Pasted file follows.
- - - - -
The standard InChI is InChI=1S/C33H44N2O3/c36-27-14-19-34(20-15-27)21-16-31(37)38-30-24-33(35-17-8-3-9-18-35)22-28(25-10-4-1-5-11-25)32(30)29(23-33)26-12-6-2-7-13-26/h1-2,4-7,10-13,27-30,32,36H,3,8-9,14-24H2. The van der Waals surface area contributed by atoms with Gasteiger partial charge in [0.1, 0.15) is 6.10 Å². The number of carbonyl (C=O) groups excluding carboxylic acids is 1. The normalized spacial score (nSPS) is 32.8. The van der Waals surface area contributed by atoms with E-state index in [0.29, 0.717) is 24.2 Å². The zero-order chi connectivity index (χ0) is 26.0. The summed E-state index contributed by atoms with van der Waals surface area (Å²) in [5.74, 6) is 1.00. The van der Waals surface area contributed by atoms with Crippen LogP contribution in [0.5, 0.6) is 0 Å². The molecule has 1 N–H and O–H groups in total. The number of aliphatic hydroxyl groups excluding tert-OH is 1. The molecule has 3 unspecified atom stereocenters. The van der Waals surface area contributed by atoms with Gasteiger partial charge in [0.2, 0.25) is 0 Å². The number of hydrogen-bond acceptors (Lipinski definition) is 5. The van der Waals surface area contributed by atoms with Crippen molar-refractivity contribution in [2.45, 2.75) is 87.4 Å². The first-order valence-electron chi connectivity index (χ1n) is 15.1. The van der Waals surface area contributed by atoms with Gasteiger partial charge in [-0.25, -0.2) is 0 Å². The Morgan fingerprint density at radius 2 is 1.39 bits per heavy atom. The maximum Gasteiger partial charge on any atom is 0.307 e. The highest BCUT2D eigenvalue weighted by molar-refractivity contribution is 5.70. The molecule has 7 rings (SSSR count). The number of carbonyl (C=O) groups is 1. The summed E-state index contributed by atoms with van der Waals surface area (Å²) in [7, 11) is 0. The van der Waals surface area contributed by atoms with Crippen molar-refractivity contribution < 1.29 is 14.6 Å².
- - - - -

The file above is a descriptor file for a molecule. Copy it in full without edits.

The standard InChI is InChI=1S/C33H44N2O3/c36-27-14-19-34(20-15-27)21-16-31(37)38-30-24-33(35-17-8-3-9-18-35)22-28(25-10-4-1-5-11-25)32(30)29(23-33)26-12-6-2-7-13-26/h1-2,4-7,10-13,27-30,32,36H,3,8-9,14-24H2. The van der Waals surface area contributed by atoms with Gasteiger partial charge in [0.1, 0.15) is 6.10 Å². The number of carbonyl (C=O) groups excluding carboxylic acids is 1. The normalized spacial score (nSPS) is 32.8. The van der Waals surface area contributed by atoms with E-state index in [0.29, 0.717) is 24.2 Å². The zero-order chi connectivity index (χ0) is 26.0. The summed E-state index contributed by atoms with van der Waals surface area (Å²) in [5.74, 6) is 1.00. The van der Waals surface area contributed by atoms with Crippen LogP contribution in [0.5, 0.6) is 0 Å². The molecule has 1 N–H and O–H groups in total. The number of aliphatic hydroxyl groups excluding tert-OH is 1. The molecule has 3 unspecified atom stereocenters. The van der Waals surface area contributed by atoms with Gasteiger partial charge in [0.2, 0.25) is 0 Å². The number of hydrogen-bond acceptors (Lipinski definition) is 5. The van der Waals surface area contributed by atoms with Crippen molar-refractivity contribution in [2.45, 2.75) is 87.4 Å². The first-order valence-electron chi connectivity index (χ1n) is 15.1. The van der Waals surface area contributed by atoms with Gasteiger partial charge in [-0.25, -0.2) is 0 Å². The Morgan fingerprint density at radius 2 is 1.39 bits per heavy atom. The maximum Gasteiger partial charge on any atom is 0.307 e. The highest BCUT2D eigenvalue weighted by molar-refractivity contribution is 5.70. The molecule has 7 rings (SSSR count). The number of carbonyl (C=O) groups is 1. The summed E-state index contributed by atoms with van der Waals surface area (Å²) in [7, 11) is 0. The van der Waals surface area contributed by atoms with Crippen molar-refractivity contribution < 1.29 is 14.6 Å².